I'm trying to show that for any square matrix (whose entries are all real) the eigenvalues are real or are complex conjugate pairs.

I've tried so far by stating that for 2*2 matrices, finding the determinant of (A-$\lambda$I) always leads to a quadratic which inherently yields real or complex roots of the form of $z=a\pm\ b$ although I doubt that this counts as sufficient proof for those cases anyway.

Am I on the right track at least? Am I also assuming incorrectly that any square matrix beyond 2*2 dimensions has eigenvalues that are either real or complex conjugate pairs?

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    $\begingroup$ If $A$ is a real $n \times n$ matrix, then the characteristic polynomial $P(\lambda) = \text{det}(A-\lambda I)$ is always a real polynomial of degree $n$ (You should be able to show this). Then, you just have to prove that the roots of any real polynomial are all real or come in complex conjugate pairs. $\endgroup$ – JimmyK4542 Aug 10 '14 at 6:20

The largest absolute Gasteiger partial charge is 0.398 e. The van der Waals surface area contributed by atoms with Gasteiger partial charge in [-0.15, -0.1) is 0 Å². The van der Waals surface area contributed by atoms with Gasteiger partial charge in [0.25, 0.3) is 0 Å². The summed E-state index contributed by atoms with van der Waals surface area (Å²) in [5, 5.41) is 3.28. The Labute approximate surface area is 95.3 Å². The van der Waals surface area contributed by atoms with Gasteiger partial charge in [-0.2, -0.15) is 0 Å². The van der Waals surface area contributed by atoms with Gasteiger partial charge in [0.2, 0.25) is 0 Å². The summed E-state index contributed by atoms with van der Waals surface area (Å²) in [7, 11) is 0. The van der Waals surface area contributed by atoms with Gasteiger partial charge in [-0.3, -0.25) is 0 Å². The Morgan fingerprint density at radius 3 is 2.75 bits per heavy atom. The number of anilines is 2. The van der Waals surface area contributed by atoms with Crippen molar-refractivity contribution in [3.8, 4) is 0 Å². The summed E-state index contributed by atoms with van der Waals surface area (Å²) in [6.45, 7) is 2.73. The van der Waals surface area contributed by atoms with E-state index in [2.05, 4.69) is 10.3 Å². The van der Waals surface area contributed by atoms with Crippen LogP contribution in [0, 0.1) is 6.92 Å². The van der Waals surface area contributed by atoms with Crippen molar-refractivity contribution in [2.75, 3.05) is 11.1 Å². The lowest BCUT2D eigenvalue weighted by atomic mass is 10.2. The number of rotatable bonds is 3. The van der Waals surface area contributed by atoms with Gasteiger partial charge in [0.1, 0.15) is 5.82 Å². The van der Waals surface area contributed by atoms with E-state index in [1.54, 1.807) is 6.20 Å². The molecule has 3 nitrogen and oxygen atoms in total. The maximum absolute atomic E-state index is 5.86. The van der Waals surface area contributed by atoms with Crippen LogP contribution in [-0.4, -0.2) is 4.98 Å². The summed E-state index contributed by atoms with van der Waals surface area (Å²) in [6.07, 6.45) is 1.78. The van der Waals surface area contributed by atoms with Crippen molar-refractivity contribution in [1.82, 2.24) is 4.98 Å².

The eigenvalues are the roots of the characteristic polynomial, and the coefficients of the characteristic polynomial are real since they depends on the element of the matrix. This gives that complex eigenvalues come in conjugate pairs.


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